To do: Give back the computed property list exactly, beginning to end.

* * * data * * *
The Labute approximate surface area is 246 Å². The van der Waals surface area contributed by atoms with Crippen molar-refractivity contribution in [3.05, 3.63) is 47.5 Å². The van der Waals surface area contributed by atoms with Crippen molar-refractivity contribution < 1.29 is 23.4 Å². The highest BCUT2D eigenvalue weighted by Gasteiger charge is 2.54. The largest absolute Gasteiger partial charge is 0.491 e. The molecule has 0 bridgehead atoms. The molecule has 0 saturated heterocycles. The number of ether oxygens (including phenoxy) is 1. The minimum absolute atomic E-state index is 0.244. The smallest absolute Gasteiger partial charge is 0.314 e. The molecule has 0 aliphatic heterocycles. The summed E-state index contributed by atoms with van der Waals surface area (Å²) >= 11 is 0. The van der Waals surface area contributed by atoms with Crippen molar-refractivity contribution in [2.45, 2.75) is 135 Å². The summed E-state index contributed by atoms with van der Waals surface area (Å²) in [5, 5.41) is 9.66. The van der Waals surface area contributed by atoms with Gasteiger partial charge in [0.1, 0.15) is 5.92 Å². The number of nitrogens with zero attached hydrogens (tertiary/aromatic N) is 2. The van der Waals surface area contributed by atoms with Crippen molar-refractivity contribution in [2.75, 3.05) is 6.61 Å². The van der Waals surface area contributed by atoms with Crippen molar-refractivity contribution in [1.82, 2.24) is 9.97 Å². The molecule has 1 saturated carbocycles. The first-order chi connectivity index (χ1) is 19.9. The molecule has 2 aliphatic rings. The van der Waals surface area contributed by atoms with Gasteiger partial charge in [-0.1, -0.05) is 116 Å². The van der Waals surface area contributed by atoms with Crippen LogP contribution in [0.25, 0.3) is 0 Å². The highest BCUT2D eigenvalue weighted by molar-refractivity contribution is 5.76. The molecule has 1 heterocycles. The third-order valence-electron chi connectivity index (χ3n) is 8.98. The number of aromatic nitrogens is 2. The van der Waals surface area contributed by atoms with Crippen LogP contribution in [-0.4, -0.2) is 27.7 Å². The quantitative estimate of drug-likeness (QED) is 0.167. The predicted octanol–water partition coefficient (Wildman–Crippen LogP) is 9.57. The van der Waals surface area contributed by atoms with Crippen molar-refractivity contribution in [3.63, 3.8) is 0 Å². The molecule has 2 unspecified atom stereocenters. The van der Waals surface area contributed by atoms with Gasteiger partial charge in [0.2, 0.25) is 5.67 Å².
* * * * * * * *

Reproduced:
The Labute approximate surface area is 246 Å². The van der Waals surface area contributed by atoms with Crippen molar-refractivity contribution in [3.05, 3.63) is 47.5 Å². The van der Waals surface area contributed by atoms with Crippen molar-refractivity contribution < 1.29 is 23.4 Å². The highest BCUT2D eigenvalue weighted by Gasteiger charge is 2.54. The largest absolute Gasteiger partial charge is 0.491 e. The molecule has 0 bridgehead atoms. The molecule has 0 saturated heterocycles. The number of ether oxygens (including phenoxy) is 1. The minimum absolute atomic E-state index is 0.244. The smallest absolute Gasteiger partial charge is 0.314 e. The molecule has 0 aliphatic heterocycles. The summed E-state index contributed by atoms with van der Waals surface area (Å²) >= 11 is 0. The van der Waals surface area contributed by atoms with Crippen molar-refractivity contribution in [2.45, 2.75) is 135 Å². The summed E-state index contributed by atoms with van der Waals surface area (Å²) in [5, 5.41) is 9.66. The van der Waals surface area contributed by atoms with Gasteiger partial charge in [0.1, 0.15) is 5.92 Å². The number of nitrogens with zero attached hydrogens (tertiary/aromatic N) is 2. The van der Waals surface area contributed by atoms with Crippen molar-refractivity contribution in [2.75, 3.05) is 6.61 Å². The van der Waals surface area contributed by atoms with Crippen molar-refractivity contribution in [1.82, 2.24) is 9.97 Å². The molecule has 1 saturated carbocycles. The first-order chi connectivity index (χ1) is 19.9. The molecule has 2 aliphatic rings. The van der Waals surface area contributed by atoms with Gasteiger partial charge in [-0.1, -0.05) is 116 Å². The van der Waals surface area contributed by atoms with Crippen LogP contribution in [0.25, 0.3) is 0 Å². The highest BCUT2D eigenvalue weighted by molar-refractivity contribution is 5.76. The molecule has 1 heterocycles. The third-order valence-electron chi connectivity index (χ3n) is 8.98. The number of aromatic nitrogens is 2. The van der Waals surface area contributed by atoms with Crippen LogP contribution in [-0.4, -0.2) is 27.7 Å². The quantitative estimate of drug-likeness (QED) is 0.167. The predicted octanol–water partition coefficient (Wildman–Crippen LogP) is 9.57. The van der Waals surface area contributed by atoms with Crippen molar-refractivity contribution in [3.63, 3.8) is 0 Å². The molecule has 2 unspecified atom stereocenters. The van der Waals surface area contributed by atoms with Gasteiger partial charge in [0.2, 0.25) is 5.67 Å².